Scott Slayton blogs at the eponymous “Scottslayton.net.” He offered me this post a while back (well, November) and being forgetful, I forgot to post it. I thought it was good. So, here it is, three months late. I’ve often thought of what I might say if asked to speak at a Pastor’s Conference. this would make a good start. Scott is a pastor in Alabama, but we will not hold that against him.
This post has been stirring in my heart for a couple of years. It’s not in response to any sermons that I have heard lately, but rather is something that has been eating at me since a sermon I heard at a Pastors’ Conference two years ago. Allow me to summarize the sermon for you, “Things stink in America right now. Things in America stink because the church stinks and doesn’t do enough to reach people. In particular, your church stinks and isn’t doing enough to reach people, and your church stinks because you stink and aren’t trying hard enough. However, if all of you would repent and be like me and my church then your church wouldn’t stink so bad.”
The preceding paragraph did not represent any actual quotes from the sermon, but it did capture the spirit of it. As this Pastor was yelling at us that our lost neighbors condemned us and represented our cold hearts, I found myself saying out loud, “I am not condemned. Because of Jesus, I am not condemned.” This experience changed the way that I thought about Pastors’ Conferences and how I would preach at one if I had the opportunity.
For most of my ministry, I assumed that preaching to Pastors meant telling them all of the things that they needed to do better. Nothing could be further from the truth. Most Pastors are men who are trying to follow Jesus, love their families, visit the sick, lead the church, read their neighbors, preach God’s word, and keep it all together. They spend their weeks getting feedback from people about how their preaching needs to change. They should work harder to make it more practical. They should work harder to make it more theological. They need to get the music more contemporary. They need to keep the music more traditional. They need to reach younger people. They need to make sure that they are not neglecting the older people. They need to visit more. (But remember that they are also supposed to be working harder on their sermons.) They need to lead the church better, but not be overbearing. You get the point. Everywhere the Pastor turns he hears what he should be doing better.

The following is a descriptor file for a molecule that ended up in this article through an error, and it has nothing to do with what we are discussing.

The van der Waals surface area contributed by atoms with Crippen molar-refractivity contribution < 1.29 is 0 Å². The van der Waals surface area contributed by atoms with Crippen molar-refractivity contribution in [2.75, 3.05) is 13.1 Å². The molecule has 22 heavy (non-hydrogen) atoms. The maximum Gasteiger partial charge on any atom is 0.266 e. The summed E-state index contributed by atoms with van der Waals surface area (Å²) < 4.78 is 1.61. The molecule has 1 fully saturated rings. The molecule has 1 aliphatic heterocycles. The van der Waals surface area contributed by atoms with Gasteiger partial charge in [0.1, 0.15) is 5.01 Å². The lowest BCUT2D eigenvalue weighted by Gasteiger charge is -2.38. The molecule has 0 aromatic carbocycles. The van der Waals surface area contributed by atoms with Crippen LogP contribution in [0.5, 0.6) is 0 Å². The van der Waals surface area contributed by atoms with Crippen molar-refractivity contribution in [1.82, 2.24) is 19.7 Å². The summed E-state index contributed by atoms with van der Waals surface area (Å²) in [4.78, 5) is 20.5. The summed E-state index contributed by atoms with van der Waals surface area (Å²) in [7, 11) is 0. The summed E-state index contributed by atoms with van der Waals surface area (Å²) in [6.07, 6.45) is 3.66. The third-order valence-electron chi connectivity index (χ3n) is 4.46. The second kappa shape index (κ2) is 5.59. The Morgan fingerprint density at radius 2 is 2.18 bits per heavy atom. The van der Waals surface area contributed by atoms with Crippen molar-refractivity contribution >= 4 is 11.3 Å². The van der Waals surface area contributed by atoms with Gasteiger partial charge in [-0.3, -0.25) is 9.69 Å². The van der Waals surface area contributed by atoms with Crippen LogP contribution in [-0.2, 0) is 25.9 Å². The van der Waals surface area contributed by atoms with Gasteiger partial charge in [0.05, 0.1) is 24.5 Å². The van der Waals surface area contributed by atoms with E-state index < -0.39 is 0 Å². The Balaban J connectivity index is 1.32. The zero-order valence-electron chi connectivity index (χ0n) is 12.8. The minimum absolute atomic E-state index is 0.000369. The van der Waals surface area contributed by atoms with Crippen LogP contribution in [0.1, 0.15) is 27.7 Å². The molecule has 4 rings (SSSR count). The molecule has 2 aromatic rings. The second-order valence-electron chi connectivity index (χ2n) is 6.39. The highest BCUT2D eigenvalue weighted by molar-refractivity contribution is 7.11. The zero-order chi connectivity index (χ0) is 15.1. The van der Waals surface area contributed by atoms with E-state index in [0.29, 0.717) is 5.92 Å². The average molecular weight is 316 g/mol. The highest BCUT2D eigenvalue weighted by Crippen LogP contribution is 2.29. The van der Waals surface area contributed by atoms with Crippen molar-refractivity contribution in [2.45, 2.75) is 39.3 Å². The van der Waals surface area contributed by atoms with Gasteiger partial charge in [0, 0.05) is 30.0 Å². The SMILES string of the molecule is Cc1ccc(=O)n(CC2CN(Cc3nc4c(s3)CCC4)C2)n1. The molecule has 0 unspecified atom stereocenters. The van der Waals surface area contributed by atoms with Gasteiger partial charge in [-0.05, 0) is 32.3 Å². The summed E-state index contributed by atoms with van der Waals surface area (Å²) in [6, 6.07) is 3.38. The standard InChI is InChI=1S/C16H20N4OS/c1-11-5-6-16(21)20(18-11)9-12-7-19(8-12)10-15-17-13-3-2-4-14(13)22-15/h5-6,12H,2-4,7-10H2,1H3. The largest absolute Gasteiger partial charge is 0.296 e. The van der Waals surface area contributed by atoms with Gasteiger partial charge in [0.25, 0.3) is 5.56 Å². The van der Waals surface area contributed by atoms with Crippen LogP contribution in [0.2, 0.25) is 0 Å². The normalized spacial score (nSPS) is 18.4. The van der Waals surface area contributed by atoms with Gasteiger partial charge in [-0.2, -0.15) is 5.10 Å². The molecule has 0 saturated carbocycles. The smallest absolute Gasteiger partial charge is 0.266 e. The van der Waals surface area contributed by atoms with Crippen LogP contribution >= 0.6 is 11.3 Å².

So this would be my Pastors’ Conference sermon today:
“Pastor, you spend your days comparing and thinking about how you are not measuring up. You constantly hear voices in your head telling you all of the things that you should be doing differently. You are thinking today about how you need to pray more, visit more, study harder, and lead better; all while not neglecting your family. Pastor, hear the words of Jesus today, ‘Come to me, all who labor and are heavy laden, and I will give you rest. Take my yoke upon you, and learn from me, for I am gentle and lowly in heart, and you will find rest for your souls. For my yoke is easy, and my burden is light.’ Pastor, rest in Jesus and who He is for you. Find your righteousness in Him and not in the ministry. Know that He does not condemn you and that you can cast all of your care and anxieties on Him because He cares for you. By all means, work hard for the glory of God, but do not work out of guilt or because of the voices in your head. Work hard because your labor in the Lord is not in vain. And work hard, not in the strength of your flesh, but in the strength that He supplies. Rest in Jesus, spend time in prayer, have fun with your wife and kids, study to preach, visit the sick, have your neighbors over for dinner, and then go to bed. Sleep deeply, knowing that God’s Spirit is at work even when you are not.”